There's insomnia. And then there's "momsomnia." I think you know what I'm talking about. It's that special kind of sleep disorder moms get that comes from routinely being awakened by a baby, then a toddler, then a preschooler, then for crying out loud even your 10-year-old -- does it never end?!? And when that's not happening, you're lying awake reviewing your giant to-do list and worrying about everything from grades to buying new shoes again.
You're having trouble sleeping because your life is extremely challenging. But you need plenty of sleep to handle your extremely challenging life. What's a mom to do?
We talked with Dr. Ronald Kotler, medical director of the Pennsylvania Hospital Sleep Disorders Center and author of 365 Ways to Get a Good Night's Sleep, for tips on dealing with insomnia.
Dr. Kotler sees the roots of moms' insomnia in how we're evolutionarily wired. Many women become light sleepers right after they have a baby. This helps us stay alert to our newborn's needs, even through the night. As many of us know, during those first few months we're in a state of constant vigilance (more so than most fathers are). And that's great for a newborn's survival. But we definitely want to grow out of that once the baby is sleeping through the night (which Kotler says should be happening around 6 months).
Here's what Dr. Kotler recommends if you find yourself struggling to sleep past that newborn phase.
1. Work with a pediatrician. First things first: If it's your baby who is still keeping you up all night, work with a doctor to help your child develop good sleep habits. That will help both of you.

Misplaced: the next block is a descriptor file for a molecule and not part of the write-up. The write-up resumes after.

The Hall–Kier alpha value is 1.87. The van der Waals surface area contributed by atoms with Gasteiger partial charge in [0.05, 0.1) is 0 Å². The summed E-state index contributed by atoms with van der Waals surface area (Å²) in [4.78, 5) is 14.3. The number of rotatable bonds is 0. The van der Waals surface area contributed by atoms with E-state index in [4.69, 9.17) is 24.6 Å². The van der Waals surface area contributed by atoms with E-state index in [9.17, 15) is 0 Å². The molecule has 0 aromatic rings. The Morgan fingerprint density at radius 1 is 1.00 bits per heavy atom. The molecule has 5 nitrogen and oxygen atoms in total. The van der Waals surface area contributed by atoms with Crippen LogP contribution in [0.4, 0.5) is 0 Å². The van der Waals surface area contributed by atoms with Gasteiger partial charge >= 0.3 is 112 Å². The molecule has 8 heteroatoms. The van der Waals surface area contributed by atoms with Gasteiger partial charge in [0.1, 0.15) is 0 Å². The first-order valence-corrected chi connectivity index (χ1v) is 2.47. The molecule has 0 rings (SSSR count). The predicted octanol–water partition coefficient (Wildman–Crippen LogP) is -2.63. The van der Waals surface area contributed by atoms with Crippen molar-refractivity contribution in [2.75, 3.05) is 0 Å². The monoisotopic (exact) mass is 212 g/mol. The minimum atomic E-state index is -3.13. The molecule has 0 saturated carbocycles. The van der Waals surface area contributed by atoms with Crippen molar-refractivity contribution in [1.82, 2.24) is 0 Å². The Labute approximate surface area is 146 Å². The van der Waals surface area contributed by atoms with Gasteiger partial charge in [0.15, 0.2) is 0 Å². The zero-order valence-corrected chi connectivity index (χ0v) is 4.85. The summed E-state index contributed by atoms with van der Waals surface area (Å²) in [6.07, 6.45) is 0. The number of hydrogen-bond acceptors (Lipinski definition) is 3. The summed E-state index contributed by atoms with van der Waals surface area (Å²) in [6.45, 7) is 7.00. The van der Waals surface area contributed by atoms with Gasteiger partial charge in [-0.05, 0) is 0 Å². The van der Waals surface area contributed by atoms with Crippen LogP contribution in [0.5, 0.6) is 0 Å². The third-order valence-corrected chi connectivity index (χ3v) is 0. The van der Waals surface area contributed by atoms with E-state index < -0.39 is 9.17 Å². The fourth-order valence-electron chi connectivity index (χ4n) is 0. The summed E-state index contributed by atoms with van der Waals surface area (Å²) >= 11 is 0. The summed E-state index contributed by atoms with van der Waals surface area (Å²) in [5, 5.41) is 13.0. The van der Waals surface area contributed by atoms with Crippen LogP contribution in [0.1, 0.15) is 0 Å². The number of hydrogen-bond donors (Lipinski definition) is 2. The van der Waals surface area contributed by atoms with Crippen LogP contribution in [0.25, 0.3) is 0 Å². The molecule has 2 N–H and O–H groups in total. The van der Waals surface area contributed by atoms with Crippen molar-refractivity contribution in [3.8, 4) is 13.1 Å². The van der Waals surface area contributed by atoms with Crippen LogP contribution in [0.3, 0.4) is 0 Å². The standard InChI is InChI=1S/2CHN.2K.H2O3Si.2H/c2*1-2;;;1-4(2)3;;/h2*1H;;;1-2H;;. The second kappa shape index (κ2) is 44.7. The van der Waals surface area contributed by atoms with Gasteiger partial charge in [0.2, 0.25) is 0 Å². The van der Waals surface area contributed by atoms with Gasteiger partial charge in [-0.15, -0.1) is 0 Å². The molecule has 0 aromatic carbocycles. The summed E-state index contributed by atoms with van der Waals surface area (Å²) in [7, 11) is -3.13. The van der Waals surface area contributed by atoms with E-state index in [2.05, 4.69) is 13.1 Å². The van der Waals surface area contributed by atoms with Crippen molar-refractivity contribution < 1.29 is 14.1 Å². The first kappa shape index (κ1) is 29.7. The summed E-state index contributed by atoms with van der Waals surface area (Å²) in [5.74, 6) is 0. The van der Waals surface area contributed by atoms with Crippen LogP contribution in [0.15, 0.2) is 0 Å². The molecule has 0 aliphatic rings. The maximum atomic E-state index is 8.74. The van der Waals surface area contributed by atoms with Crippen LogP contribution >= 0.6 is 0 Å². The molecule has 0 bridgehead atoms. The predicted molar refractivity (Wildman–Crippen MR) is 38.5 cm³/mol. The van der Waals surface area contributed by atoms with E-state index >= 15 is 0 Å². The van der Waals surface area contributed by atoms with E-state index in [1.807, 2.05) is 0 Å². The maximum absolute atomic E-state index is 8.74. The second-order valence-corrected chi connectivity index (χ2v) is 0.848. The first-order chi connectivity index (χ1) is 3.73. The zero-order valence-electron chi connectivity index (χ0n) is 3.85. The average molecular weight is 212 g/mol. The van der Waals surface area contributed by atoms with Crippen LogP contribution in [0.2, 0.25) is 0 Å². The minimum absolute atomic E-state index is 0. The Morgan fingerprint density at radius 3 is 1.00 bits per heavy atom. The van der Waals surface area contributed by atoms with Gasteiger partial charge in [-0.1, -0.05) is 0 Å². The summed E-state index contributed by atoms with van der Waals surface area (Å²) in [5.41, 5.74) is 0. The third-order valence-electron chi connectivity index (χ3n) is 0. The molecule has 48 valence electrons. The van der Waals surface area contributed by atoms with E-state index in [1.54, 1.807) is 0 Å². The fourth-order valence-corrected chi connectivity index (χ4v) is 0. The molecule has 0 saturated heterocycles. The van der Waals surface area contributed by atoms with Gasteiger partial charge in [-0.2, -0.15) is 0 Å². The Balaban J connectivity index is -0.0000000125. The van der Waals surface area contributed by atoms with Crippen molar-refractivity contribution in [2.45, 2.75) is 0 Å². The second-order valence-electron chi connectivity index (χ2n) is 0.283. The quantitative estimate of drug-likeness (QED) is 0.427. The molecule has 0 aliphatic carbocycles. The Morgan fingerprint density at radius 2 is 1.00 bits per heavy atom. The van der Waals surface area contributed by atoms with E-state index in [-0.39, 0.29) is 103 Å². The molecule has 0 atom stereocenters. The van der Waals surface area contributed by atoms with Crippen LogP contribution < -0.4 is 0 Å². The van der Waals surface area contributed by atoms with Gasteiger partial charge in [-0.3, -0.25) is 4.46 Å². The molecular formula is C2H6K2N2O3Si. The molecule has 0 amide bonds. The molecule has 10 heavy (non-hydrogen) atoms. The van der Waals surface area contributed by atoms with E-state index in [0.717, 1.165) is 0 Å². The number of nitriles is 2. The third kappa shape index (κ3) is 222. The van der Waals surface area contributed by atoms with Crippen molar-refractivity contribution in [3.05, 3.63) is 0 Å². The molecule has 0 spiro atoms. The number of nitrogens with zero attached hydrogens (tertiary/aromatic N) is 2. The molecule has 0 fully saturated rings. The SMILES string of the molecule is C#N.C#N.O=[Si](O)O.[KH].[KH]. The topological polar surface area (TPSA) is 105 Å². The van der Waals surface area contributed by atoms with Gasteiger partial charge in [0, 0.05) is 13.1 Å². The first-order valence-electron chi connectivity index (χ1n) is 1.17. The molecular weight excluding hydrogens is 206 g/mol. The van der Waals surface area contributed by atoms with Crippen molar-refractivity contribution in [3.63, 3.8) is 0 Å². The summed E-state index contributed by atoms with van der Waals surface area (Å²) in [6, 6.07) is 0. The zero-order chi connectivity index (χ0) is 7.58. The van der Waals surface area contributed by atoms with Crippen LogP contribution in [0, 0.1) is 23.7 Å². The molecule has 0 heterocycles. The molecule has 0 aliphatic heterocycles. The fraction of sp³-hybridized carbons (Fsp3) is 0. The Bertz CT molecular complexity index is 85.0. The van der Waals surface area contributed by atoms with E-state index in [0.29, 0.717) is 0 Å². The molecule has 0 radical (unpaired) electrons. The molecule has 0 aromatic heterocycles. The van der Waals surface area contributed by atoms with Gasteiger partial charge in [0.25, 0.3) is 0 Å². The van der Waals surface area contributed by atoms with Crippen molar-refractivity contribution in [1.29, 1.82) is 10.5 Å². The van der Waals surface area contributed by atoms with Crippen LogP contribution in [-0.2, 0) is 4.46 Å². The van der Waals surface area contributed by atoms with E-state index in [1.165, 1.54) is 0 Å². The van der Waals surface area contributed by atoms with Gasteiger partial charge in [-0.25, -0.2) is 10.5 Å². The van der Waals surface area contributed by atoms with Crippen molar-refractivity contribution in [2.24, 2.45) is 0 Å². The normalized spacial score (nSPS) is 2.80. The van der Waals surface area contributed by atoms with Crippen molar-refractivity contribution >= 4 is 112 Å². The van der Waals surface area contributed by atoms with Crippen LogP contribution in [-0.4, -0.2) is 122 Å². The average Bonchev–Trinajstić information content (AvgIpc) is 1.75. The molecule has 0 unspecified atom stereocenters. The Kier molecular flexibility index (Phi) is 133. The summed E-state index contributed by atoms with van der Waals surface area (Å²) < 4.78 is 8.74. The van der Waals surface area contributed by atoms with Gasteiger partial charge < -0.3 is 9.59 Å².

2. Make sure your room is comfortable for sleeping. That means it's the right temperature, is quiet, is dark, and has a bed with a supportive mattress. Make any adjustments you need -- don't just "make do." And avoid alcohol right before bed, too much caffeine throughout the day (which can stay in your system for up to 12 hours!), and tobacco.
3. Be aware of any signs of mood disorders. Your insomnia could be a symptom of a more serious mental illness or disorder. So familiarize yourself with the signs of depression and signs of anxiety. Get help immediately if you think you're suffering from either.
4. See a specialist in cognitive behavioral therapy. This could be a psychiatrist or a social worker. Dr. Kotler says cognitive behavioral therapy (CBT) can be especially helpful for dealing with insomnia. It's an approach that helps you change the way you interpret the events in your life. You can't necessarily change the things that stress you out, but you can change how you respond to them. CBT gives you the tools to recognize when you're worrying excessively so you can sleep at night.
CBT can also help correct the condition where you start associating your bedroom with poor sleep, which it a terrible aspect of insomnia.
5. Pillow talk helps. And of course, it helps if you have a partner you can lean on. Dr. Kotler says sometime even a little pillow talk at night right before you go to sleep can help alleviate some of the stress that keeps us up late at night.
Your sleep is important, moms. It's not a luxury. Our lives demand it. So if you're having trouble sleeping, that that problem seriously and do what you have to in order to fight off insomnia.
Do you still have trouble sleeping at night even though your kids are older?